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Judge steps onto Legislature's turf
By Elizabeth Stawicki, Minnesota Public Radio
June 29, 2001

In an unprecedented move, a Ramsey County district judge has ordered the executive branch to fund core services of state government if the Legislature fails to approve a budget by its deadline. The order averts a potential partial government shutdown. But some legal analysts say it upsets the delicate balance between the three branches of government, which are supposed to co-exist equally.

Former Minnesota Surpeme Court Eustice Esther Tomljanovich has been appointed special master to decide any disputes over the core functions issue. See Judge Cohen's order.
(MPR Photo/Kaomi Goetz)
IN A PACKED RAMSEY COUNTY COURTROOM, no one stood up to argue against Attorney General Mike Hatch. His office requested that the executive branch step in and pay for core government funding if the Legislature fails to complete a budget by midnight June 30th, the end of the state's fiscal year.

Chief Judge Lawrence Cohen appeared visibly uncomfortable and said his order was not, and must not serve as, a precedent in future years. His order acts as a financial safety net for essential services of government. What are essential government services will be left up to state agency heads to define for their respective departments.

Although the attorney general's request was highly unusual, Mike Hatch says there is a precedent for one branch of government treading on the turf of another. "In the south with desegregation, there were many times when courts would have to order that school districts build schools so that kids could get educated. They weren't financed or appropriated by the legislature, the executive branch wasn't building them, the courts ordered that it be done," he said.

In addition to what agency heads deem core services, Cohen's order also includes funding for but isn't limited to the public school system, welfare, food stamps, medical assistance, hospitals, nursing homes, group homes, law enforcement and care of prisoners.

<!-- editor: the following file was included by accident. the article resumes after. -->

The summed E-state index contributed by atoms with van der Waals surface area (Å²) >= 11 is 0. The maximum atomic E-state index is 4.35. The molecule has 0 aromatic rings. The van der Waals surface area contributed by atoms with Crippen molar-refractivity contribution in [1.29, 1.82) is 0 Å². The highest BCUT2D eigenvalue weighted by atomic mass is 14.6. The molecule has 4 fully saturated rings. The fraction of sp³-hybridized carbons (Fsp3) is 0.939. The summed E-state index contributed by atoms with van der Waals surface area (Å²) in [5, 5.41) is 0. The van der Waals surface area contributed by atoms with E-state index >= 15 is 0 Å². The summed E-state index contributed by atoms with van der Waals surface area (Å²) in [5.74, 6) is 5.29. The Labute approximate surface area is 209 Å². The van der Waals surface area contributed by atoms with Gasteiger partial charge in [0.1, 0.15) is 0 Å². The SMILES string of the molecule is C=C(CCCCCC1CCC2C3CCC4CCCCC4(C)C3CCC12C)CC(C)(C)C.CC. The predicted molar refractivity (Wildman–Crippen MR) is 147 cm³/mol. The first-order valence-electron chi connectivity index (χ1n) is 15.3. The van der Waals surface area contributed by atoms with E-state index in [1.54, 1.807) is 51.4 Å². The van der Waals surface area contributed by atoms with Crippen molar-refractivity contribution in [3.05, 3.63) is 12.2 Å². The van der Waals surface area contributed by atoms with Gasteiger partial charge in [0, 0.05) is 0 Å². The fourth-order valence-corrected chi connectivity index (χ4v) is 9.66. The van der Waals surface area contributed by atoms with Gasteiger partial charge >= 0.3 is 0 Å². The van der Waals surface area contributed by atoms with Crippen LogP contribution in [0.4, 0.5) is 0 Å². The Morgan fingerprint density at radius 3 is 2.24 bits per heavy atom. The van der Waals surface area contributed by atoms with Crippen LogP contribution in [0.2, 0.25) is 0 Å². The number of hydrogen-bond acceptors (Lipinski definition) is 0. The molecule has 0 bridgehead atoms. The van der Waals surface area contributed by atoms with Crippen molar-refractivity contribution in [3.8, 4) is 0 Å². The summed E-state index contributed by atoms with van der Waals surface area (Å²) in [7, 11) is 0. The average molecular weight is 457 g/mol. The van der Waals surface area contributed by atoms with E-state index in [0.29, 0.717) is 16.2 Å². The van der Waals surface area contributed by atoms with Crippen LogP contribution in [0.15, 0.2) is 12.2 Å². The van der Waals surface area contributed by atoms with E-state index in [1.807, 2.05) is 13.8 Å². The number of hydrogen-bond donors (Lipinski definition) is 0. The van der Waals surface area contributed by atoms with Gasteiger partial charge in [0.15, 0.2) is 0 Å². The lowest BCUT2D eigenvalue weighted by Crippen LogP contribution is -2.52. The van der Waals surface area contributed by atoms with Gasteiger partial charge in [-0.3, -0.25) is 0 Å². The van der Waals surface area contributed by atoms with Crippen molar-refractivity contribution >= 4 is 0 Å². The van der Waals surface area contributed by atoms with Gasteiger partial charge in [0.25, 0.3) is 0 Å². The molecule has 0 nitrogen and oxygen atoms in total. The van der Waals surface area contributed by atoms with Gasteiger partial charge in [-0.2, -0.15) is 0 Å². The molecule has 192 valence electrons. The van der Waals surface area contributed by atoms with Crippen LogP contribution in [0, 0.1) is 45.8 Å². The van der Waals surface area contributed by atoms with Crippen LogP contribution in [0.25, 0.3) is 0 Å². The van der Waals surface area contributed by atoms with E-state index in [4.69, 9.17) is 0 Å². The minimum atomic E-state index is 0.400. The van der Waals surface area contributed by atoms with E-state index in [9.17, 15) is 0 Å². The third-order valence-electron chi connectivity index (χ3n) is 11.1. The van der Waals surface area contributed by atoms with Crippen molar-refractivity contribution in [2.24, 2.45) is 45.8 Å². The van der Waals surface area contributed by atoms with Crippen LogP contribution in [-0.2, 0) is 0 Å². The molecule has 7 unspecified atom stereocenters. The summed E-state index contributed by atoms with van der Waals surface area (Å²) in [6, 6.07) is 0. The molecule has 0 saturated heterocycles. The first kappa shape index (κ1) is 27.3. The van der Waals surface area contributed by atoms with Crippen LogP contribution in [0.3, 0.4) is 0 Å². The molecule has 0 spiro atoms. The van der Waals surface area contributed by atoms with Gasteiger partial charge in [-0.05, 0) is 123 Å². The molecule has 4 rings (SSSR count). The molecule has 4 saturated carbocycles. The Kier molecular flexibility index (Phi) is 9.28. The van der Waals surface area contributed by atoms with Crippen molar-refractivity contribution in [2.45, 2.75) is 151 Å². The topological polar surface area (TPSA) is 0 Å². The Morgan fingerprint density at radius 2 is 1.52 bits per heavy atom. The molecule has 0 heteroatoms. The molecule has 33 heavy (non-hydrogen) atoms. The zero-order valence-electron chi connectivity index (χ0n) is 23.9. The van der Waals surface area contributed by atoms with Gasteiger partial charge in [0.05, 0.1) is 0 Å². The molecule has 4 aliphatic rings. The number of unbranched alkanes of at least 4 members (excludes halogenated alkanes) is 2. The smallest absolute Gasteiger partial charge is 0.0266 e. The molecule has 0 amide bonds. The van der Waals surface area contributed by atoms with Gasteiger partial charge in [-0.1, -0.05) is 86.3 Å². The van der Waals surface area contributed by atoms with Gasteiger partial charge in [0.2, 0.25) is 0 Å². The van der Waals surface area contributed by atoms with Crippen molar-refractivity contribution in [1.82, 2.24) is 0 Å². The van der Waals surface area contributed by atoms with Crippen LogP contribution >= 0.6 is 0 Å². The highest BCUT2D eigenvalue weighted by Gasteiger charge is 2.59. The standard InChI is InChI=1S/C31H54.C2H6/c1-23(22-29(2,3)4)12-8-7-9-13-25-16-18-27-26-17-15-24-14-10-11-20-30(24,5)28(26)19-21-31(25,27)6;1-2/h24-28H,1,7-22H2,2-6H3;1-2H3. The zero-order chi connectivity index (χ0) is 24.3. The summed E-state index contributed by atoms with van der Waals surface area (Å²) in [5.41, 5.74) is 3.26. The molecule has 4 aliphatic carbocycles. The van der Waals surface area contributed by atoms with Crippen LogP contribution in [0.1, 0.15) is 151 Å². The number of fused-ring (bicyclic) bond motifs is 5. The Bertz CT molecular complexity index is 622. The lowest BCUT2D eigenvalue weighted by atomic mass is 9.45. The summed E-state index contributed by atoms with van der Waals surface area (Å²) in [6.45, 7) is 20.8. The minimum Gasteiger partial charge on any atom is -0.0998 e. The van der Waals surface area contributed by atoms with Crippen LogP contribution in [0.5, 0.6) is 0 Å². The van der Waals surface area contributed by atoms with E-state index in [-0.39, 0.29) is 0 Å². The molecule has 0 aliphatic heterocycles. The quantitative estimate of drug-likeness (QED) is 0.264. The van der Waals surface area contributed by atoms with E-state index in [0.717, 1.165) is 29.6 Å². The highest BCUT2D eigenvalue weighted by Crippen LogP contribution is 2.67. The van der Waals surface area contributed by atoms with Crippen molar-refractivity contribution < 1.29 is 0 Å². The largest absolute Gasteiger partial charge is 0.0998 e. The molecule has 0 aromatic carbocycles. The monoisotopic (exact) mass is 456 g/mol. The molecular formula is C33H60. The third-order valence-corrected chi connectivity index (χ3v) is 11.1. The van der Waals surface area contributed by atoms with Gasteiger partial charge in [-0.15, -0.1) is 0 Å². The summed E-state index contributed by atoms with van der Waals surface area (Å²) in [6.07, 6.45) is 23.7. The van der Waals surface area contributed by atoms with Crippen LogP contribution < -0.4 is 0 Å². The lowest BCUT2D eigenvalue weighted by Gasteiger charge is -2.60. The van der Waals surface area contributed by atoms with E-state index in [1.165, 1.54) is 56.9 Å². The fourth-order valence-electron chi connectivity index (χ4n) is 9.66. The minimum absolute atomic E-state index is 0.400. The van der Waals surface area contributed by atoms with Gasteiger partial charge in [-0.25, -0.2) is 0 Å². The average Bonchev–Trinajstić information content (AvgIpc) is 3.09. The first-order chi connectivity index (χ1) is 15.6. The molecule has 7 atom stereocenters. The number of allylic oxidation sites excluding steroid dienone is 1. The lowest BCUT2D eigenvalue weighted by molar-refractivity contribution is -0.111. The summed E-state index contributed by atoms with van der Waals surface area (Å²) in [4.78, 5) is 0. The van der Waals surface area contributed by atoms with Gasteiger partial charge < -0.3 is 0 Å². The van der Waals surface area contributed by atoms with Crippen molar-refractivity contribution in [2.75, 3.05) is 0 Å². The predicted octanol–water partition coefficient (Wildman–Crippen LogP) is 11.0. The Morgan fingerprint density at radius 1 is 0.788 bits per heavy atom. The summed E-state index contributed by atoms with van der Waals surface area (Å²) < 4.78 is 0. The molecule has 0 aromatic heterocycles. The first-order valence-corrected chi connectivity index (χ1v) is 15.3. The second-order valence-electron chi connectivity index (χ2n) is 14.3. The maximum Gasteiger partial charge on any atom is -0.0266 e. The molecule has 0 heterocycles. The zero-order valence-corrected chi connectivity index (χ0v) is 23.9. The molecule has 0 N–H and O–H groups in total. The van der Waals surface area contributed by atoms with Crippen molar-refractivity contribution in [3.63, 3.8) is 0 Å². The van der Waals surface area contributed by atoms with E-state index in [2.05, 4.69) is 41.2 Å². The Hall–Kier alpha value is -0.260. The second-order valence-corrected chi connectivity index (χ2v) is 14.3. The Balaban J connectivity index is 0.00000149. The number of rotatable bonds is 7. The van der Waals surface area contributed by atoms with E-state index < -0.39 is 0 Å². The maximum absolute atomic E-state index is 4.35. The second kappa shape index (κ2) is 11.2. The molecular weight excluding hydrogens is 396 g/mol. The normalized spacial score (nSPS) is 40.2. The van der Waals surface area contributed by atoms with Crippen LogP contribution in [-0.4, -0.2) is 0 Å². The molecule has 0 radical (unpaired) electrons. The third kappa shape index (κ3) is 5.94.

Finance Commissioner Pam Wheelock and State Treasurer Carol Johnson will then issue checks from the general fund. If, however, there are disputes, Cohen has appointed retired State Supreme Court Justice Esther Tomljanovich as special master to mediate and make recommendations to the court.

"I'm going to have an office in the Capitol and meet with the attorney general Monday morning at 10 and perhaps there will be nothing to do and maybe there'll be some work," she told reporters after the court hearing.

Although the attorney general's request was highly unusual, Mike Hatch says there is a precedent for one branch of government treading on the turf of another.
(MPR Photo/Kaomi Goetz)
Hamline Law Professor Joe Daly says he understands Cohen's position, but he considers it unsettling from a constitutional point of view. He says the three branches of government are now intersecting with one another in an area which is clearly legislative turf. Daly likens this constitutional situation to the one that arose in Watergate, "in which the legislative branch, the executive branch and the judicial branch are ordering each other around. And it can become very dangerous when that sort of thing happens; that's why we have three separate and co-equal branches of government," according to Daly.

But the head of the state's employee relations division says Cohen's order was sorely needed. Julian Carter called Cohen's order "a good short-term financial fall back." He says state employees have been living in financial limbo and Cohen's order at least starts the process of knowing who and who won't be funded. "We have been planning for the last few weeks in the event of a government shutdown. Part of that planning has hinged upon getting authorization to continue even critical services. We needed this today and we got it. So it's great," he said.

Under an administration plan released last week, about half of Minnesota's 53,000 state employees would face an interrupted work schedule in the event of a shutdown.